Of this evil blue shit cesium 137 did in this town in Brazil. The shit, like cobalt 60, strontium 90, iridium is such a strong gamma emitter it has to be tightly contained in a thick lead box. Yet tons of it and other shit was blown all over japan by the reactor explosions.Decontamination of houses and streets in Goiânia
At least 40 people were hospitalized, and by October 28 four had died. They were Ivo’s daughter Leide and Devair Ferreira’s wife Gabriela — who had first sounded the alarm about the sudden mysterious sicknesses in her extended family — along with two of Devair’s employees.
All of those affected were at first treated at the local hospital like regular patients and were allowed to circulate freely through the city, contaminating others they met, as well as the doctors and nurses who cared for them. For 16 days, no one knew that the cause of their sickness was radiation exposure.
When it finally came to light, Brazil’s National Nuclear Energy Commission sent a team to Goiânia, to quarantine and isolate those contaminated and to start the clean-up.
A total of 112,800 people remained isolated in the Olympic Stadium of Goiânia until December 1987, and were examined there for radiation by the CNEN. Radiation technicians ultimately registered a total of 249 contaminated people, 129 of them with cesium-137 in their body, a man-made isotope produced in nuclear reactors that, when ingested, binds with muscle and irradiates people internally.
According to the government of Goiás and the International Atomic Energy Agency (IAEA), Goiânia’s cesium-137 accident claimed only four lives, but the Goiás Public Prosecutor’s Office and the Association of Cesium Victims (AVCesio) say that at least 1,400 people were contaminated and that 66 have died as of 2017.

After the Fukushima nuclear disaster in Japan,Time magazine produced a list of 12 of the Worst Nuclear Disasters. Goiânia was one of them. Yukiya Amano, director general of the IAEA,pointed out in a March 25, 2012 Washington Postcolumn, that the Goiânia incident “involved the unintended release of radioactivity, but it remains the best real-world indicator of what could happen on a larger scale if terrorists were to detonate a dirty bomb in a large city or at a major public event.”

On September 13, 1987, Brazilian scrap metal dealer, Devair Ferreira, unwittingly opened Pandora’s box. Out spilled a bright blue crystalline powder that fell glowing to the floor. Fascinated by the magical iridescence, Ferreira invited family members to his home to see the mysterious substance for themselves. They were entranced. They touched it and passed it around to other friends and relatives.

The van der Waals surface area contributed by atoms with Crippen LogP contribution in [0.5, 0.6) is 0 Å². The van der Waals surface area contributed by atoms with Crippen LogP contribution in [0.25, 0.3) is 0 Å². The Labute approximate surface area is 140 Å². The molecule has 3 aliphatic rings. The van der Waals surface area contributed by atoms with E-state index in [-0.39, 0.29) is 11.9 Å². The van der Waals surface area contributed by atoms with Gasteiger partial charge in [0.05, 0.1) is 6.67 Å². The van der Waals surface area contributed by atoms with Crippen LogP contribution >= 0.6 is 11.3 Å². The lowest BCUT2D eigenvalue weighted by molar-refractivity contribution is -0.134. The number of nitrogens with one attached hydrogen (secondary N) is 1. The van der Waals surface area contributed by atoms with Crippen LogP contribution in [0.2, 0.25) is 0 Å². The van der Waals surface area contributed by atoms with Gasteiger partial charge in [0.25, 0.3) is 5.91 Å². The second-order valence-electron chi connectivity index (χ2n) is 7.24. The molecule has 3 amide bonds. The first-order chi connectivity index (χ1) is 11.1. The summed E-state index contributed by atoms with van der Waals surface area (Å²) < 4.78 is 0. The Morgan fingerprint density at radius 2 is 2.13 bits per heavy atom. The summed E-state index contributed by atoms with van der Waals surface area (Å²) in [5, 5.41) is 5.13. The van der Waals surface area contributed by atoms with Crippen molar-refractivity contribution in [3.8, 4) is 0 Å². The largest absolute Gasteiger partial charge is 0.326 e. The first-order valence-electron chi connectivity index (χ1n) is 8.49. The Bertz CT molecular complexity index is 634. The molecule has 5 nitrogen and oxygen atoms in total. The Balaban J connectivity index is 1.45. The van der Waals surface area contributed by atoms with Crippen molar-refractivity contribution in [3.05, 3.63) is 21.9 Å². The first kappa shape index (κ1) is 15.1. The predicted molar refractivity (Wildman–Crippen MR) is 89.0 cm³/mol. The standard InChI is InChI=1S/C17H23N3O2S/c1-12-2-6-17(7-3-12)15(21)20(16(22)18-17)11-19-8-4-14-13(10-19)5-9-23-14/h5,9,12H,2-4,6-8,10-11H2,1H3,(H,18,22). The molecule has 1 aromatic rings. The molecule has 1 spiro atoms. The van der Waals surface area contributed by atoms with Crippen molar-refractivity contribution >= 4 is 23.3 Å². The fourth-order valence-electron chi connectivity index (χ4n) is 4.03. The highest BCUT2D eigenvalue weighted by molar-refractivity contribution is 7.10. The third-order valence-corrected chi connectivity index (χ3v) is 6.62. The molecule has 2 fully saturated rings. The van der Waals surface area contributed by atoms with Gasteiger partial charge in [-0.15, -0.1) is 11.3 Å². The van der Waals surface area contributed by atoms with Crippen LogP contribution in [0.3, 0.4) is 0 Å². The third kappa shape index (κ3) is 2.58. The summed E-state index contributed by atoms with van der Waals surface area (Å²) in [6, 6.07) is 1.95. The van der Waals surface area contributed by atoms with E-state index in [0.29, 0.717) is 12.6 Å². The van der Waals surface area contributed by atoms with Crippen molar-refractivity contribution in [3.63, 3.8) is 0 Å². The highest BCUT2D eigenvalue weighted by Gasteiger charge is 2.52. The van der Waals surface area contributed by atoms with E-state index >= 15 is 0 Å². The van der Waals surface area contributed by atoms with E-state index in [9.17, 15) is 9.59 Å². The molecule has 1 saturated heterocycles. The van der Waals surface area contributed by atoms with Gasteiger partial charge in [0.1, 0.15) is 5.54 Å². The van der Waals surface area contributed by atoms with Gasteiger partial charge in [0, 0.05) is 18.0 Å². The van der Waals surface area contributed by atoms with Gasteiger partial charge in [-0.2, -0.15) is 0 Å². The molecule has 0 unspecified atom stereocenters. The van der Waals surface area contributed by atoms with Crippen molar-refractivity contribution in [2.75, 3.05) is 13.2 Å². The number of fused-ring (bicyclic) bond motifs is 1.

What none of them knew was that they had just set in motion Latin America’s worst nuclear accident. The blue powder was cesium chloride, encased inside a cesium-137 teletherapy unit that had been left behind in an abandoned cancer treatment hospital in the City of Goiânia, the capital of the State of Goiás. Two jobless youngsters had picked it up, pulled out the heavy lead cylinder containing 19 grams of cesium-137, and sold it to Ferreira.
Ferreira, and his friends and family, soon became sick. His brother Ivo took some of the powder to his house where his six-year old daughter Leide played with the glowing radioactive crystals on the floor just before dinner. When she ate boiled eggs with her contaminated fingers, the deadly cesium-137 entered her body. Twenty two Ferreira family members had direct contact with the cesium-137. But they unwittingly went on to contaminate others.

Decontamination of houses and streets in Goiânia
At least 40 people were hospitalized, and by October 28 four had died. They were Ivo’s daughter Leide and Devair Ferreira’s wife Gabriela — who had first sounded the alarm about the sudden mysterious sicknesses in her extended family — along with two of Devair’s employees.
All of those affected were at first treated at the local hospital like regular patients and were allowed to circulate freely through the city, contaminating others they met, as well as the doctors and nurses who cared for them. For 16 days, no one knew that the cause of their sickness was radiation exposure.
When it finally came to light, Brazil’s National Nuclear Energy Commission sent a team to Goiânia, to quarantine and isolate those contaminated and to start the clean-up.
A total of 112,800 people remained isolated in the Olympic Stadium of Goiânia until December 1987, and were examined there for radiation by the CNEN. Radiation technicians ultimately registered a total of 249 contaminated people, 129 of them with cesium-137 in their body, a man-made isotope produced in nuclear reactors that, when ingested, binds with muscle and irradiates people internally.
According to the government of Goiás and the International Atomic Energy Agency (IAEA), Goiânia’s cesium-137 accident claimed only four lives, but the Goiás Public Prosecutor’s Office and the Association of Cesium Victims (AVCesio) say that at least 1,400 people were contaminated and that 66 have died as of 2017.
After the Fukushima nuclear disaster in Japan,Time magazine produced a list of 12 of the Worst Nuclear Disasters. Goiânia was one of them. Yukiya Amano, director general of the IAEA,pointed out in a March 25, 2012 Washington Postcolumn, that the Goiânia incident “involved the unintended release of radioactivity, but it remains the best real-world indicator of what could happen on a larger scale if terrorists were to detonate a dirty bomb in a large city or at a major public event.”
Main article from beyond nuclearhttp://www.beyondnuclear.org/home/2018/6/20/one-of-the-worlds-worst-nuclear-accidents-was-in-brazil.html

June 29, 2018 Posted by | Brazil, environment | Leave a comment